It Follows

With a distinct absence of the bloodletting, boobs and beasts that typically populate a horror film narrative, It Follows is a simple yet scary story that draws upon typical genre conventions, but does so in new and interesting ways. Director David Robert Mitchell has somehow managed to bring some fresh ideas to a genre that has been churning out endless remakes and sequels for what seems like forever. Yes, having sex is what puts our teen protagonist in danger, but not in the way you might expect. In fact, even though most people will be aware of the basic premise of the film prior to seeing it, there are still plenty of fun/frights to be had as our victim struggles to come to terms with the consequences of her liaison with her boyfriend.

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Maika Monroe plays Jay, a typically disaffected teenager whose daily existence is as unremarkable as one might expect for somebody growing up in the suburbs. She hangs with her friends, swims in the pool (much to the delight of the young boys next door who spy from over the fence) and is in a relationship with Hugh (Jake Weary), whose presence proves the catalyst for the events that follow. Tension builds in conventional ways, such as when Jay is lying in the back seat of the car in post-coital bliss, late at night with both doors wide open, completely oblivious to any danger that might be lurking while Hugh has been conveniently removed from the frame under the premise of retrieving something from the boot. Completely vulnerable, we know that something is going to happen but, when it does, it is not what we expect. As it turns out, Jay has been infected with a sexually-transmitted hex (when you say that it out loud, it seems ridiculous and it is to Mitchell’s credit that he makes it work). By sleeping with her, Hugh has knowingly transferred to Jay a shape-shifting phantom presence that appears in human form but can only be seen by those who are afflicted. It is a threat that always knows where you are and never stops pursuing you – but never at anything more than a walking pace – until it has achieved its objective.  Much of the suspense comes from never knowing whether a person walking down the street is something altogether more sinister.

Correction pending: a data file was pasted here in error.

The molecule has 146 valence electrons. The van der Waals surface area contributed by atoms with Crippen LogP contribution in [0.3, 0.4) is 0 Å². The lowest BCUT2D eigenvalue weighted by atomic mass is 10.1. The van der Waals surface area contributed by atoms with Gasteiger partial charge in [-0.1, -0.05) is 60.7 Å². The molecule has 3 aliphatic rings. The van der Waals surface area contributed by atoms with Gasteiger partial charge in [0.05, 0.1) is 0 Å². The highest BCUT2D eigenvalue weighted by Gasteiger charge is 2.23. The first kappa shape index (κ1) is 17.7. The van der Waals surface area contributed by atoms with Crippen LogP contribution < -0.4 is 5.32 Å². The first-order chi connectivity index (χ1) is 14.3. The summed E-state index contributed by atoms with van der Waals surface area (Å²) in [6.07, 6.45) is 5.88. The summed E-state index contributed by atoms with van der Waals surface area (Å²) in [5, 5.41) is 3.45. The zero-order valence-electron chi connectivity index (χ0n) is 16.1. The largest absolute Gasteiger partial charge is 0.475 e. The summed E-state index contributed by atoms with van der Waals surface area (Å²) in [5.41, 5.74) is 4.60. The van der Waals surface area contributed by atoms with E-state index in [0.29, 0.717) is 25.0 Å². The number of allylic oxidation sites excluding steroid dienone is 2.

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Needless to say, Jay’s friends believe her story and set out to help her break the curse, the only possible solution to which seems to be having sex with somebody else and passing it on.  Of course, even though they know what awaits them if they do the deed, both Jay’s nerdy best friend Paul (Keir Gilchrist) and neighbour Greg (Daniel Zovatto) are more than willing to take on the task; they are teenage boys after all. Interestingly, despite the fact that sex plays such a pivotal role in the narrative, there is nothing salacious about this film at all. No sex on screen, no girls in skimpy bikinis (even when they hide out at the obligatory house by the lake) and, with the exception of a woman who appears as one of the apparitions, there is no nudity, which makes a refreshing change. There’s a deep and constant sense of unease that pervades every moment as Jay tries to stay one step ahead of the threat.  Much of the tension is due to the fact that everything is so normal.  These kids are a far cry from the wealthy, hyper-sexualised, irresponsible teens that often serve as the victims in such scenarios and whose demise we generally celebrate. Jay and her friends are typical and the suburban landscape in which they live is very recognisable, which enables us to connect with the characters and actually care about whether they survive or not.

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With It Follows, Mitchell has created an intelligent horror that relies on atmosphere to build tension. Monroe is solid in the lead role and the rest of the young cast, which includes Olivia Luccardi and Lili Sepe (the only real teenager of the group), are sufficiently serviceable as her loyal companions. Whilst the ending leaves the story open to a sequel, one can only hope that the originality and overall effectiveness of It Follows is not diluted by the endless succession of follow-ups that seem to invariably emerge in the aftermath of any successful new addition to the genre.

While We’re Young

The generation gap has been the premise from which myriad motion picture narratives have been constructed.  Such films usually feature a curmudgeonly senior citizen (think Walter Matthau, Olympia Dukakis or, more recently, Bill Murray or Jane Fonda) who, somewhat begrudgingly at first, befriends some young tyke who happens into their orbit and a fabulous friendship ensues. With While We’re Young, writer/director Noah Baumbach shies away from these more typical representations of generational disparity in a story that focuses on a friendship that forms between a 40-something married couple and a bohemian couple in their early 20’s. Sitting somewhere between Baumbach’s previous two films – Greenberg and Frances Ha – in tone, While We’re Young juxtaposes some genuine laugh-out-loud moments against a somewhat darker mood that permeates much of the film, with Ben Stiller’s Josh Srebnick playing much like Roger Greenberg in that he too is disappointed about the way his life has turned out and is a very difficult person to like.